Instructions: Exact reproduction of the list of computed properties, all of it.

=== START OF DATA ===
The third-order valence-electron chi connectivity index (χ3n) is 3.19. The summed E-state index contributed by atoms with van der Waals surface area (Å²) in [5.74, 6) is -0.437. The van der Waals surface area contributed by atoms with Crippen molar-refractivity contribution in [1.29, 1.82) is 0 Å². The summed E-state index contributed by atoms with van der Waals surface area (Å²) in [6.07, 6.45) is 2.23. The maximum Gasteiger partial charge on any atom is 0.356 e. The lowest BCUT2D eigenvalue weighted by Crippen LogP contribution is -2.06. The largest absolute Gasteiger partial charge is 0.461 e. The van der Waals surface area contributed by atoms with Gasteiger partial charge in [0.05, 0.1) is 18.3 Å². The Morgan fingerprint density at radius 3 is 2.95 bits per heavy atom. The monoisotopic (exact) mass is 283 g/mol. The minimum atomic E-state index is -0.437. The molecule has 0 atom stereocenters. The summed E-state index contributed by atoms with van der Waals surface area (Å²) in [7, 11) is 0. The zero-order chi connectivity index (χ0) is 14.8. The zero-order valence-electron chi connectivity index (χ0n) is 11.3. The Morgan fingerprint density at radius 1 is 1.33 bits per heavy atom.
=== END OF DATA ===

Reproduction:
The third-order valence-electron chi connectivity index (χ3n) is 3.19. The summed E-state index contributed by atoms with van der Waals surface area (Å²) in [5.74, 6) is -0.437. The van der Waals surface area contributed by atoms with Crippen molar-refractivity contribution in [1.29, 1.82) is 0 Å². The summed E-state index contributed by atoms with van der Waals surface area (Å²) in [6.07, 6.45) is 2.23. The maximum Gasteiger partial charge on any atom is 0.356 e. The lowest BCUT2D eigenvalue weighted by Crippen LogP contribution is -2.06. The largest absolute Gasteiger partial charge is 0.461 e. The van der Waals surface area contributed by atoms with Gasteiger partial charge in [0.05, 0.1) is 18.3 Å². The Morgan fingerprint density at radius 3 is 2.95 bits per heavy atom. The monoisotopic (exact) mass is 283 g/mol. The minimum atomic E-state index is -0.437. The molecule has 0 atom stereocenters. The summed E-state index contributed by atoms with van der Waals surface area (Å²) in [7, 11) is 0. The zero-order chi connectivity index (χ0) is 14.8. The zero-order valence-electron chi connectivity index (χ0n) is 11.3. The Morgan fingerprint density at radius 1 is 1.33 bits per heavy atom.